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One day just a few months or maybe five, ten, fifteen years from now. Or thereabouts.

Max Finds Something Out

As usual, Max was up early. In the bathroom, she nervously rearranged her nail polish bottles. Each one a different shade of off-white. Eggshell, alabaster, coconut, ivory. She knew it was silly to have fifteen bottles of nail polish that were essentially the same color. But, hey, she liked white. In her mind, the slight differences in hue were proof she was at least a little bit daring. 

Max felt compelled to turn each label at a forty-five degree angle. Her brother thought she had OCD, but Max found it comforting, and this morning she needed comfort. She was waiting for the result of a test and her mind was racing and twisting and tumbling. 

After completing her bottle ritual, she sat on the toilet. Checked the timer on her phone. Still a few more minutes. She looked in the mirror. Pores were nice and small. Eyes were the same dull brown as always. She fiddled with her chestnut hair for a few moments before finally putting it up in a loose ponytail.

Needing something else to focus on, she took out her phone.

“Let’s try a new promo please,” she said to the screen. “More glamorous this time.”

Max watched the artificials suddenly come to life in the form of a video ad. On the screen was an AI-generated Max, but the bombshell version. Too bronze in skin tone. Too much wavy hair. And too much jewelry. Fake Max stood in the glossiest office ever. Modern art on the wall behind her. A stunning view of downtown Los Angeles in the background. The San Gabriels behind that. Everything sleek, clean and expensive.

“Here at The Exit Strategy Agency, we take your chosen end of life services as seriously as you do,” Fake Max said directly into the camera. Big, Ivy League smile trying its best to ingratiate warmth. But failing.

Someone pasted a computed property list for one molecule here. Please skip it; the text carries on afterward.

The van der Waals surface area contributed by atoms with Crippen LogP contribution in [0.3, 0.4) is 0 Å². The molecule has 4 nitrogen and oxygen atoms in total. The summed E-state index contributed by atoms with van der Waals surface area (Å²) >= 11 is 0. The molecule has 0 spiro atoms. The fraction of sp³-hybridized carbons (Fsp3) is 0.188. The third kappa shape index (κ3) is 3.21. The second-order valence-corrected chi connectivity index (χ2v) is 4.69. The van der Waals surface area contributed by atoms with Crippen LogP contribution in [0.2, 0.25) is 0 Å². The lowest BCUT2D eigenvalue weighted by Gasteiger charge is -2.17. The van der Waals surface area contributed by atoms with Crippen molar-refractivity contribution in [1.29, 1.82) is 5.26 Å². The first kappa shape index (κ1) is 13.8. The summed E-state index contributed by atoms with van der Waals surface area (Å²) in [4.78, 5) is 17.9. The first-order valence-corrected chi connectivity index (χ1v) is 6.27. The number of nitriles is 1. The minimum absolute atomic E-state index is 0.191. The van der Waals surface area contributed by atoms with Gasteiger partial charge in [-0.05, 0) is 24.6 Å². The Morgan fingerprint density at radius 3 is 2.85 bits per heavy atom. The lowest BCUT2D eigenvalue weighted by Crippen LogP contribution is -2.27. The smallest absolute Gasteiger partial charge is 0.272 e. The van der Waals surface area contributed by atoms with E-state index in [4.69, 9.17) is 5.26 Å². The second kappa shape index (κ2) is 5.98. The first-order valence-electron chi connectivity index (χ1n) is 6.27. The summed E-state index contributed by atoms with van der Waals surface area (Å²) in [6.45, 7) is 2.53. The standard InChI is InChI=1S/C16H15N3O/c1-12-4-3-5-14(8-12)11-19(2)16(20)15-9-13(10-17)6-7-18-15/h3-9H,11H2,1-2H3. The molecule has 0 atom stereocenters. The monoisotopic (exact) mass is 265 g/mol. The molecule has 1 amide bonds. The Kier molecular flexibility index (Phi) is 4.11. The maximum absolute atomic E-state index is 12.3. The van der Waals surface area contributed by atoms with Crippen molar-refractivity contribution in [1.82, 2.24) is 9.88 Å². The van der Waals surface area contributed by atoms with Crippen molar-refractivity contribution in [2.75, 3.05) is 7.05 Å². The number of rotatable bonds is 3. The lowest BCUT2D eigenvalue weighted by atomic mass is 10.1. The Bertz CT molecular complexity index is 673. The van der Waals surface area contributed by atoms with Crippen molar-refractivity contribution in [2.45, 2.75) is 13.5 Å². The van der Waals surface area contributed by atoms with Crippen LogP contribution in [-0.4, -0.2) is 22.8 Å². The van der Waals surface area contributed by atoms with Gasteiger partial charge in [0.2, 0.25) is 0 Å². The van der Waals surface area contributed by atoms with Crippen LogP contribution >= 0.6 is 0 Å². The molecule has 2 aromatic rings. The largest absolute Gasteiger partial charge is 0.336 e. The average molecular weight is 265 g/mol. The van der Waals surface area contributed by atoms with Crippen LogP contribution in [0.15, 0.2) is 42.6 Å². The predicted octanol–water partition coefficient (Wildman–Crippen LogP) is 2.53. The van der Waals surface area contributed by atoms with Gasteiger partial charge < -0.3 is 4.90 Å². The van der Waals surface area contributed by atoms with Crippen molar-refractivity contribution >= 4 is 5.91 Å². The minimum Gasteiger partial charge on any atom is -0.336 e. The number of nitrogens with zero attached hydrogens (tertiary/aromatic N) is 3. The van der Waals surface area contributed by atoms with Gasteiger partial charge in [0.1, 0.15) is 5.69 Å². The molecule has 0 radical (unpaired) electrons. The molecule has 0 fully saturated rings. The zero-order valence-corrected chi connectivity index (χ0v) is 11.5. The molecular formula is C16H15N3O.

Real Max shook her head at the video. 

“No. This doesn’t work at all,” she said to her phone. “I look like an escort and sound like a lawyer. Lighten up the mood.”

Once again, Max’s phone worked its magic. Now, Fake Max’s outfit was nice and simple, something you’d get off the rack at an inexpensive department store. The office went from sleek to folksy. More wicker than marble. 

“Here at The Exit Strategy Agency, when you’ve decided it’s time for you to go? Trust that, like any family, we’ll be there for you,” Fake Max said with tangible softness. 

Real Max shook her head again.

“That’s not really saying anything. I need clients. Lot and lots of clients. So give me some gravitas. Something meaningful. Something people will remember.”

The phone went to work again. Fake Max was now in a comfy suburban living room. Sitting fireside. Crocheting a blanket. She wore jeans and a knit T-shirt.

“When my mother chose to end? There was no help for her. She had  nowhere to turn. She had to do it the old way. In fact, that’s why we started The Exit Strategy Agency. We don’t want anyone to go through what we went through, what she went through, all alone.”

The phone zoomed in on Fake Max’s face. It was glowing with sincerity. It was human. It radiated empathy.